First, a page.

Pascal wouldn’t give Pancho money for ice cream. Mother gave him five whole dollars and said to make sure his brother got an ice cream, but Pascal spent it all on a candle for his dumb girlfriend who stunk like PSLs and was real frangible, Pascal said. She spent hours carving her face and Pancho thought she looked hideous. Pancho hated her. Peg. What a dumb name.
Pancho really wanted a motherfucking ice cream, and what made Pascal the fugleman of frosty funds? Pancho hated Pascal even more than he hated Peg and her silicon chest-gourds.
Everyone knew they were fake!
“And stop carrying that ax around everywhere. No one is scared!” Pascal sneered at Pancho. “Everyone knows it’s fake!” Just like Peg’s pepos, Pancho thought quietly to himself. “Mother bought it at the Halloween store for $8!”
Pascal was wrong though. Unlike Peg’s synthetic jugs, his ax was real. He swapped it out with Farmer Picklepecker’s real like battle ax last week after Pascal made fun of him for carrying around a baby’s weapon. What are you gonna kill with that thing? Stink bugs? The pimples on your back? Pascal yelled across the playground one day, when Pancho was talking to his crush, Pepper.
Pepper laughed so hard, it was all Pancho could hear in his head, like sheets of metal shaking against his ears. She laughed and laughed and laughed until she was nothing more but a bad memory stuffed inside a dumpster with rotted meat and cat shit.
Pancho grudgingly followed Pascal home along the river. It was getting late and Mother would be expecting them to set the mannequins up near the window; ever since Pa ran off with the Bulgarian gymnast coach, Mother liked the neighbors to think that the house was full of friends and livelihood, as if she wasn’t eating her weight in beer nuts and watching DVRd recordings of Family Feud, and not even the good ones with Richard Dawson, but that shitty Steve Harvey garbage.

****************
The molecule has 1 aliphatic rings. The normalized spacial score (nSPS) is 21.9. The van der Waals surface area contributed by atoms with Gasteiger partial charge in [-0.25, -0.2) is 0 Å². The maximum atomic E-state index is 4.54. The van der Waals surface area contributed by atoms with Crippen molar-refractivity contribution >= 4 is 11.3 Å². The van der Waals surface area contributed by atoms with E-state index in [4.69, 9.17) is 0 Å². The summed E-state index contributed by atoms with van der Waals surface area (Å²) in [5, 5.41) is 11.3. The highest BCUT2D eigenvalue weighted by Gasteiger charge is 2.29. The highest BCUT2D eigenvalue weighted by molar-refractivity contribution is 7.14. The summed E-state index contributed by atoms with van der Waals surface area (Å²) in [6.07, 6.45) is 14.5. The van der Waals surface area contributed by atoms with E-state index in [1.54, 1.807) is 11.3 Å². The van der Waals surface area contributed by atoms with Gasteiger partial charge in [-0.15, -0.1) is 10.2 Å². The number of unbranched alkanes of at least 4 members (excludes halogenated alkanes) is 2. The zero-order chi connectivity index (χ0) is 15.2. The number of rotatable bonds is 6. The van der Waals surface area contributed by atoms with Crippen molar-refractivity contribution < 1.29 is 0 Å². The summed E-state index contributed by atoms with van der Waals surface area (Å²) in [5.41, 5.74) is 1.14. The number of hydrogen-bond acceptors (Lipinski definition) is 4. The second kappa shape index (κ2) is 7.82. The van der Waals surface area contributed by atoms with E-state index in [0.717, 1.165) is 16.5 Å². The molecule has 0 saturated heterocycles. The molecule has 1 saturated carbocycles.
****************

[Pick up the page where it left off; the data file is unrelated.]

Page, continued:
Hearing the river whooshing below them, Pancho considered pushing Pascal into it, but Pascal caught on quickly; his rounded eye-cuts made for exceptional peripheral peering and his reflexes were on point.
“I’ll rip your stem off!” Pascal laughed.
“You’re such a dumb baby. Dear Diary, my brother wouldn’t buy me ice cream today. I am a big cry baby. I am going to stick my pacifier in my mouth now.” Pascal laughed at his own stupid joke and Pancho started to cry.
“I’m going to tell Mother on you!” Pancho whimpered.
“Oh no, please don’t tell MOTHER on me,” Pascal begged, dragging down his voice with theatrical whines.
Pascal’s mocking tone took Pancho back to a time when Mother bought him a new doll for Christmas, the kind with human heads and long flaxen hair.
The kind that Pancho would tattoo with Mother’s simmering cigarette butts.
The kind that Pancho would decapitate with Mother’s pinking shears.
And then Pancho drifted off into a sanguinary gapeseed as Pascal’s needling taunts and baby-talked derision faded away until it blended with the birds above and the blood crashing against the inside of his head.
[Alternately titled: Bored during my lunch break when it’s raining and there’s nowhere else to go but sit at my idiotic desk.]